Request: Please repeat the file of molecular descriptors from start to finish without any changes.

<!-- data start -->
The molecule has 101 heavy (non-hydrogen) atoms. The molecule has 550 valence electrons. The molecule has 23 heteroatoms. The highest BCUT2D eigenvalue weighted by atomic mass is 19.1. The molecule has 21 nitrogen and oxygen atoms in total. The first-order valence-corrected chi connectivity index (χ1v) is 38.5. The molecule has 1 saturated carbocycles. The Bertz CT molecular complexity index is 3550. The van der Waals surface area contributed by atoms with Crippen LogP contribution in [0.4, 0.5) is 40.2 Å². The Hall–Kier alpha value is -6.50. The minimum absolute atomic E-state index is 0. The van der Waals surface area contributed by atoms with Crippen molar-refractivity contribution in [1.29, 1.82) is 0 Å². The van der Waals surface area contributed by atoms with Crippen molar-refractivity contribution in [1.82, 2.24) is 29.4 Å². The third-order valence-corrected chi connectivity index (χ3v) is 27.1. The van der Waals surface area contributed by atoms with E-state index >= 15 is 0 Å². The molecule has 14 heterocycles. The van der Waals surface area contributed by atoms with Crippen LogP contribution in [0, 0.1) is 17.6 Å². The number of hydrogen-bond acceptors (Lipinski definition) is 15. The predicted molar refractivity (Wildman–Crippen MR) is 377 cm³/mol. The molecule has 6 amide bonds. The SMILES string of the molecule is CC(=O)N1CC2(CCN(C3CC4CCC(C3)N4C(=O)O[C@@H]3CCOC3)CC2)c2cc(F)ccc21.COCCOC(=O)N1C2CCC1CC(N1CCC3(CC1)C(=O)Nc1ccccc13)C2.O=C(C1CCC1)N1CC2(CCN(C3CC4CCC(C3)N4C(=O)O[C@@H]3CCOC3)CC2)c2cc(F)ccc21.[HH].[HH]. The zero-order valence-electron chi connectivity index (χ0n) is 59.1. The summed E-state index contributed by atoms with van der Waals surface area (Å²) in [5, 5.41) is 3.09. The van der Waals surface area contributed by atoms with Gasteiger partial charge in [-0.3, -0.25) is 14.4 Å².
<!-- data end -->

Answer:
The molecule has 101 heavy (non-hydrogen) atoms. The molecule has 550 valence electrons. The molecule has 23 heteroatoms. The highest BCUT2D eigenvalue weighted by atomic mass is 19.1. The molecule has 21 nitrogen and oxygen atoms in total. The first-order valence-corrected chi connectivity index (χ1v) is 38.5. The molecule has 1 saturated carbocycles. The Bertz CT molecular complexity index is 3550. The van der Waals surface area contributed by atoms with Crippen LogP contribution in [0.4, 0.5) is 40.2 Å². The Hall–Kier alpha value is -6.50. The minimum absolute atomic E-state index is 0. The van der Waals surface area contributed by atoms with Crippen molar-refractivity contribution in [1.29, 1.82) is 0 Å². The van der Waals surface area contributed by atoms with Crippen molar-refractivity contribution in [1.82, 2.24) is 29.4 Å². The third-order valence-corrected chi connectivity index (χ3v) is 27.1. The van der Waals surface area contributed by atoms with E-state index >= 15 is 0 Å². The molecule has 14 heterocycles. The van der Waals surface area contributed by atoms with Crippen LogP contribution in [0, 0.1) is 17.6 Å². The number of hydrogen-bond acceptors (Lipinski definition) is 15. The predicted molar refractivity (Wildman–Crippen MR) is 377 cm³/mol. The molecule has 6 amide bonds. The SMILES string of the molecule is CC(=O)N1CC2(CCN(C3CC4CCC(C3)N4C(=O)O[C@@H]3CCOC3)CC2)c2cc(F)ccc21.COCCOC(=O)N1C2CCC1CC(N1CCC3(CC1)C(=O)Nc1ccccc13)C2.O=C(C1CCC1)N1CC2(CCN(C3CC4CCC(C3)N4C(=O)O[C@@H]3CCOC3)CC2)c2cc(F)ccc21.[HH].[HH]. The zero-order valence-electron chi connectivity index (χ0n) is 59.1. The summed E-state index contributed by atoms with van der Waals surface area (Å²) in [5, 5.41) is 3.09. The van der Waals surface area contributed by atoms with Gasteiger partial charge in [-0.3, -0.25) is 14.4 Å².